Export Selected Citations Export to NoodleTools Export to RefWorks Export to EasyBib Export a RIS file (For EndNote, ProCite, Reference Manager, Zotero, Mendeley...) Export a Text file (For BibTex)
  1. Front Matter
    (pp. i-iv)
  2. Table of Contents
    (pp. v-v)
  3. List of Illustrations
    (pp. vi-viii)
  4. Foreword
    (pp. ix-xii)
    Christopher Andrew

    I first discovered Lawn Road Flats in Hampstead while working on a history of KGB foreign operations in the late 1980s with Oleg Gordievsky, a KGB officer who had worked for eleven years as an agent of the British Secret Intelligence Service (better known as SIS or MI6), supplying it with a remarkable range of KGB documents and other top-secret intelligence. Gordievsky greatly impressed the ‘Centre’ (KGB headquarters) as well as SIS. In 1985 he was appointed head (‘resident’) of the KGB’s London station (‘residency’), one of the most important foreign postings in Soviet intelligence. Soon after his appointment, however,...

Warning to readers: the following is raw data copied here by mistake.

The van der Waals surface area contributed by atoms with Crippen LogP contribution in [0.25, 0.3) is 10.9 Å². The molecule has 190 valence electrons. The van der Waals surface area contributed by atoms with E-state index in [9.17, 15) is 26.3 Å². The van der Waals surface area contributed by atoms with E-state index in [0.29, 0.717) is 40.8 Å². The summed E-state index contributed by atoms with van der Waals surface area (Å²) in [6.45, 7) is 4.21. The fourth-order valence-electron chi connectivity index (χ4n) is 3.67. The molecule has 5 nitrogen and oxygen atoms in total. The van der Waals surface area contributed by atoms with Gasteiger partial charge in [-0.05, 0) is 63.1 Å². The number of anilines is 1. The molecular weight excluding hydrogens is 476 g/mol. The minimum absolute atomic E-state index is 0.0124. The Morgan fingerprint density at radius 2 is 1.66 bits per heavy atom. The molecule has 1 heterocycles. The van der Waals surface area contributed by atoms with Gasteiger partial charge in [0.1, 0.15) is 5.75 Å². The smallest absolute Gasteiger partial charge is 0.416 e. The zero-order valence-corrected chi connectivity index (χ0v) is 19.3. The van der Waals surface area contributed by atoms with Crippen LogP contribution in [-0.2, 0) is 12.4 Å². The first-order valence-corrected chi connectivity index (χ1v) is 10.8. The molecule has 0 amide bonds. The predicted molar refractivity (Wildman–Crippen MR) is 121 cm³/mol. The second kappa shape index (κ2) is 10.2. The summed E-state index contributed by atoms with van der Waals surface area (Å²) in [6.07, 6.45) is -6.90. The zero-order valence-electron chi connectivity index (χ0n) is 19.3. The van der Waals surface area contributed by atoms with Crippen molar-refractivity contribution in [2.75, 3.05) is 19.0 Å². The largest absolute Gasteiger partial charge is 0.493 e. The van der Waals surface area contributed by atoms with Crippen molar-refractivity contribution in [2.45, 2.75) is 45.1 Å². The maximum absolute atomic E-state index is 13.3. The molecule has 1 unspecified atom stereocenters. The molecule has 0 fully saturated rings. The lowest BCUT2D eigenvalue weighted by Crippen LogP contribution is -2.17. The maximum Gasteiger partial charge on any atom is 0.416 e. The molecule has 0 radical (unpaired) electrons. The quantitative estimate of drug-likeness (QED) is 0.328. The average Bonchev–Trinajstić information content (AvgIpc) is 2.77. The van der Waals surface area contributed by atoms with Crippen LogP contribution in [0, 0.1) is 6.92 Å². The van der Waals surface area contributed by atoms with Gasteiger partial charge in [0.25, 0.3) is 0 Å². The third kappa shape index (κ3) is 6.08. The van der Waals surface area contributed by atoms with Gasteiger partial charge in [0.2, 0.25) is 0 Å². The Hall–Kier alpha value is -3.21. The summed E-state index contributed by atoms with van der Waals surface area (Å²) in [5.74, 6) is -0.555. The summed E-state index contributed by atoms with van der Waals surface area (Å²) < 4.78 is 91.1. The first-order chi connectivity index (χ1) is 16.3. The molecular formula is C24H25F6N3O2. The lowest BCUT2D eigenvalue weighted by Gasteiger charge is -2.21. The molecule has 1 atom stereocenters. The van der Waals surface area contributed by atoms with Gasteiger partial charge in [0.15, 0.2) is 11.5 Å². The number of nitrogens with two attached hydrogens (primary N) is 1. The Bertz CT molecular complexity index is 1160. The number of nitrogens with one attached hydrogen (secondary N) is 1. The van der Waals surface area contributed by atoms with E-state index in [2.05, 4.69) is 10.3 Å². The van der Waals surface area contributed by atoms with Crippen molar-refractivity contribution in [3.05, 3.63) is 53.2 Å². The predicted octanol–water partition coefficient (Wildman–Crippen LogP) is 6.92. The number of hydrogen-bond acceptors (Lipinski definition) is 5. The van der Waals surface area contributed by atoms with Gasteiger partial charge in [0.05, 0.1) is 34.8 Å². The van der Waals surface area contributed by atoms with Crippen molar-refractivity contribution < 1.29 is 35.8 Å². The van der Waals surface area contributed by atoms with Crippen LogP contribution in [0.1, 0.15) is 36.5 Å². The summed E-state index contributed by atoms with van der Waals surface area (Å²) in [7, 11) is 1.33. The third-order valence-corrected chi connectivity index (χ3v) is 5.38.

5. Acknowledgements
    (pp. xiii-xiii)
  6. List of Abbreviations
    (pp. xiv-xvi)
  7. Dramatis personae
    (pp. xvii-xxii)
  8. Prologue
    (pp. 1-4)

    Lawn Road Flats, also known as the Isokon building, comprises 32 units of equal size in Lawn Road, Belsize Park, North London.¹ It was, and remains, a remarkable building with an equally remarkable history.

    The name, Isokon arose from the architect Wells Coates’ use of isometric perspective in his drawings and, as the Lawn Road Flats were to be in ‘a form of modular units, “Isometric Unit Construction” soon became Isokon’.² While this was not the first modernist building in Britain – that accolade should go to ‘New Ways’ in Northampton, a whitewashed, cement-rendered, two storey structure with a crested parapet,...

  9. CHAPTER 1 Remembrance of Things Past, Hampstead Man among ‘The Modernists’
    (pp. 5-26)

    When Cambridge graduate Nicholas Monsarrat arrived in Nottingham in 1932 to train as an articled clerk with the law firm of Acton, Marriot and Simpson, like many a promising young newcomer to the city, he found his way to ‘Edgmont’. There the rooms were lofty, boasted ‘ornamented ceilings and threatening chandeliers’ and were ‘comfortably carpeted on the ground floor … a little austere on the first and second’ and ‘frigid at the top’ where ‘the carpeting gave way to linoleum and worn boards’. It was everything anxious mothers hoped for: ‘respectability, strict rules, a certainesprit de corps, and an...